First Rules in 30 Years Call for Chemical Protections, Disclosure;
Industry Law Firm Deems the Final Rule ‘Substantively Meritless’
The White House and federal Department of the Interior are trumpeting new rules governing hydraulic fracturing, citing “a robust and transparent public process that included more than 1.5 million public comments” resulting in “commonsense standards” to replace rules that are more than 30 years old.
The Denver-based BakerHostetler law firm immediately sued on behalf of the Independent Petroleum Association of America and Western Energy Alliance. The firm says that “final rule is both substantively meritless and the product of a procedurally deficient rulemaking process.”
House Speaker John Boehner weighed in, blasting the Obama administration as being “so eager to appease radical environmentalists that it is regulating a process that is already properly regulated… Republicans will do all we can to protect middle-class jobs and keep our energy boom going,” Boehner said.
Regulations ‘Have Not Kept Pace with Advances in Technology’
The regulation from BLM, the federal Bureau of Land Management, affects fracking operations on federally managed and Indian lands.
“There are currently over 100,000 wells on federally managed lands across the country, with close to 3,000 new wells drilled each year. Of wells currently being drilled, over 90% use hydraulic fracturing,” according to a blog post by Interior Secretary Sally Jewell.
“Unfortunately,” she said, “many of the regulations on the books at the Interior Department have not kept pace with advances in technology and modern drilling methods.”
The new regulation, which is to take effect in late June, includes
- provisions for ensuring the protection of groundwater supplies by requiring a validation of well integrity and cement barriers between the wellbore and water zones;
- “increased transparency” by requiring companies to publicly disclose chemicals used in hydraulic fracturing to the Bureau of Land Management through the website FracFocus, within 30 days of completing fracturing operations;
- higher standards for interim storage of recovered waste fluids from hydraulic fracturing to mitigate risks to air, water and wildlife; and
- measures to lower the risk of cross-well contamination “by requiring companies to submit more detailed information on the geology, depth, and location of preexisting wells to afford the BLM an opportunity to better evaluate and manage unique site characteristics.”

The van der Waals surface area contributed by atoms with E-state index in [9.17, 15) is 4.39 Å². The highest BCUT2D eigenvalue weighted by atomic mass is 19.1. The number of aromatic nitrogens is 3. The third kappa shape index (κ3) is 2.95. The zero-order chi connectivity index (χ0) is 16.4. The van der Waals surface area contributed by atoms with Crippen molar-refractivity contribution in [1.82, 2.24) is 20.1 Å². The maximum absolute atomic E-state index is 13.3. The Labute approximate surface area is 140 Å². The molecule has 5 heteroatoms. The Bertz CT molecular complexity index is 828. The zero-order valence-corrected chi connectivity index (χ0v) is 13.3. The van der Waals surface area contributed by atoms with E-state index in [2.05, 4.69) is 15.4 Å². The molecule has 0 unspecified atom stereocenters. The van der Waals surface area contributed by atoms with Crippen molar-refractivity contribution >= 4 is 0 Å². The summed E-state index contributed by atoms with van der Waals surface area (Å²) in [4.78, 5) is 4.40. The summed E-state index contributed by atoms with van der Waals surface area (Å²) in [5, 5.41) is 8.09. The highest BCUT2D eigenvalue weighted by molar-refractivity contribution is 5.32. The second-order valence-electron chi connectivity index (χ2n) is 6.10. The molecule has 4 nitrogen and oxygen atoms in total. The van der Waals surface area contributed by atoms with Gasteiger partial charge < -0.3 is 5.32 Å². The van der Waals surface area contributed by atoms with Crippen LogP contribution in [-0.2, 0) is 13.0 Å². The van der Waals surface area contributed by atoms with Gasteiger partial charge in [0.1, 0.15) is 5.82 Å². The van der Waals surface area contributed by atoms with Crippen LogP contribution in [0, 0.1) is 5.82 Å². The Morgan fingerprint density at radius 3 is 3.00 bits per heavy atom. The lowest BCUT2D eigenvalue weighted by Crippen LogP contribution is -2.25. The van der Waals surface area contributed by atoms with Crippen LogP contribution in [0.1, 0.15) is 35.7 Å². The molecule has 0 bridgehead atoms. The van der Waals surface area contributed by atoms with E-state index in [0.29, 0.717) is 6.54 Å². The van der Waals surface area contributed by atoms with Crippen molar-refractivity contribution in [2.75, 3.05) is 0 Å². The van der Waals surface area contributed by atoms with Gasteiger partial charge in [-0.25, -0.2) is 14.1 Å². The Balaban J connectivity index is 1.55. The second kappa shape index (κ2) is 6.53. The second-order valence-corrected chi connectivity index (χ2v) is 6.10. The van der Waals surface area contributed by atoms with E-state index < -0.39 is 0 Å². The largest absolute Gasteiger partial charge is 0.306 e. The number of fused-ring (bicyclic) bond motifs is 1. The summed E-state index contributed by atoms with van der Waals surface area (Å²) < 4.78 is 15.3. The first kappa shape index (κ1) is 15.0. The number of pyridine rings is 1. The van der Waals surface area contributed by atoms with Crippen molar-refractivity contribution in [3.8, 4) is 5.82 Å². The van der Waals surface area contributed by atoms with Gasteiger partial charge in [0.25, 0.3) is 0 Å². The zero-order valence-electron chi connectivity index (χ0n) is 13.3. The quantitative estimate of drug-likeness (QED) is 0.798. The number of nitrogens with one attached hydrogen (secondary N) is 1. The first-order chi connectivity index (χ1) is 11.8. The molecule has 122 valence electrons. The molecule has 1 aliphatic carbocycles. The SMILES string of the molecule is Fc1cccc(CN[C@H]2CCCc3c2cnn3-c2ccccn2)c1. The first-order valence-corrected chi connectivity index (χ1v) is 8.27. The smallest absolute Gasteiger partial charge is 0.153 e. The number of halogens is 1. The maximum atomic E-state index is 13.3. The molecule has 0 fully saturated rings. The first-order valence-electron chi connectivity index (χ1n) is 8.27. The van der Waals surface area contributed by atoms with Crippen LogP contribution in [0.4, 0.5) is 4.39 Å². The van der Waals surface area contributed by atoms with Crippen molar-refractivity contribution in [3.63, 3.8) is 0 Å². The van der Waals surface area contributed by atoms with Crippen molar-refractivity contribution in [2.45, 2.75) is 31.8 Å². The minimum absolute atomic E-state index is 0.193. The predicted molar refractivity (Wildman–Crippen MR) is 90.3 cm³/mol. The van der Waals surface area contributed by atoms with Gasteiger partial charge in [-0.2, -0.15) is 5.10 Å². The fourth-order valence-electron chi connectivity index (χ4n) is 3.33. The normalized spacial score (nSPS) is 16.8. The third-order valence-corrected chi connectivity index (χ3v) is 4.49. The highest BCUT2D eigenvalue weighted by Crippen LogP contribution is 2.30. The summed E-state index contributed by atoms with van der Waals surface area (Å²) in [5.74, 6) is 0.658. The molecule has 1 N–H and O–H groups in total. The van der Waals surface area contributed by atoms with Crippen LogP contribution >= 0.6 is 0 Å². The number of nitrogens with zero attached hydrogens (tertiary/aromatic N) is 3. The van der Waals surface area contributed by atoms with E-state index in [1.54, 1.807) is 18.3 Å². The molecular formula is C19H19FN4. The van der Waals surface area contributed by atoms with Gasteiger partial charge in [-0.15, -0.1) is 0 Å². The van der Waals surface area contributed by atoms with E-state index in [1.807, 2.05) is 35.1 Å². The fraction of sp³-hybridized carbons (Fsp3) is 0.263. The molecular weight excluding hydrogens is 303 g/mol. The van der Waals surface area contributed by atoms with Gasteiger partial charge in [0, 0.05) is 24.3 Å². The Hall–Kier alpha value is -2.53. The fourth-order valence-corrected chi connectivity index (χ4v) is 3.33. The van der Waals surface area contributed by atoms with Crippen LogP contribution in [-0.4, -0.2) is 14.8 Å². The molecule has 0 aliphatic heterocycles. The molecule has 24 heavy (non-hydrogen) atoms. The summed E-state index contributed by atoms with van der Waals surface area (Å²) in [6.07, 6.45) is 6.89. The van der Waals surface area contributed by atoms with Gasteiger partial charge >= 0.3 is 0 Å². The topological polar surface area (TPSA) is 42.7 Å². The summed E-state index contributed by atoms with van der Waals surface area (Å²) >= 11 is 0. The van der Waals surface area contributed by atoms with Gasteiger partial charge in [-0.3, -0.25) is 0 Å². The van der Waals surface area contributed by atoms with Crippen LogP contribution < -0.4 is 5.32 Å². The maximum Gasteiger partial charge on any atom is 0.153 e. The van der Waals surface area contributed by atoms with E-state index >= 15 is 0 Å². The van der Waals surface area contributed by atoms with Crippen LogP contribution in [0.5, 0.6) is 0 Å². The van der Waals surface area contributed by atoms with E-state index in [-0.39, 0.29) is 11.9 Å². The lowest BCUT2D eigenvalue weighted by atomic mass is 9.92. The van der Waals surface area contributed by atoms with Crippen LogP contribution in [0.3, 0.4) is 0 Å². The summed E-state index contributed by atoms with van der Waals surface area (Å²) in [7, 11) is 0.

DoI says that BLM “published both a draft rule and a supplemental draft rule, held regional forums and numerous stakeholder meetings on the proposal and reviewed more than 1.5 million public comments.”
BakerHostetler terms the new rule a “proposal,” and says it “does not attempt to govern any aspect of the hydraulic fracturing process.
“This omission suggests little more than a politically-motivated attempt to appeal to those that misrepresent ‘hydraulic fracturing,’ using the term as a proxy for all oil and gas development rather than focusing on the more accurate, and narrower, definition of the term as a well stimulation technique.”
The law firm says that the new federal requirements for well integrity and disclosure duplicate existing state requirements, amounting to “administrative impediments that will complicate and frustrate oil and gas production on federal lands.”
“The rule will rob oil and gas operators of the operational flexibility needed to ensure that the environmental footprint of development is reduced to the greatest extent possible,” BakerHostetler attorney Mark Barron said in a release.
Low-Cost, Says BLM
“This rule was informed and shaped by the technical expertise, interests and concerns of all of our partners, and builds on the work of states and tribes to ensure best practices on a nationwide basis,” said BLM Director Neil Kornze.
BLM estimates the new rule will cost less than one-fourth of 1% of the cost of drilling a well, based on the Energy Information Administration’s average per-well cost of $5.4 million.Click here to purchase a premium subscription.
Source: Department of the Interior/BLM with HHP Insight follow-up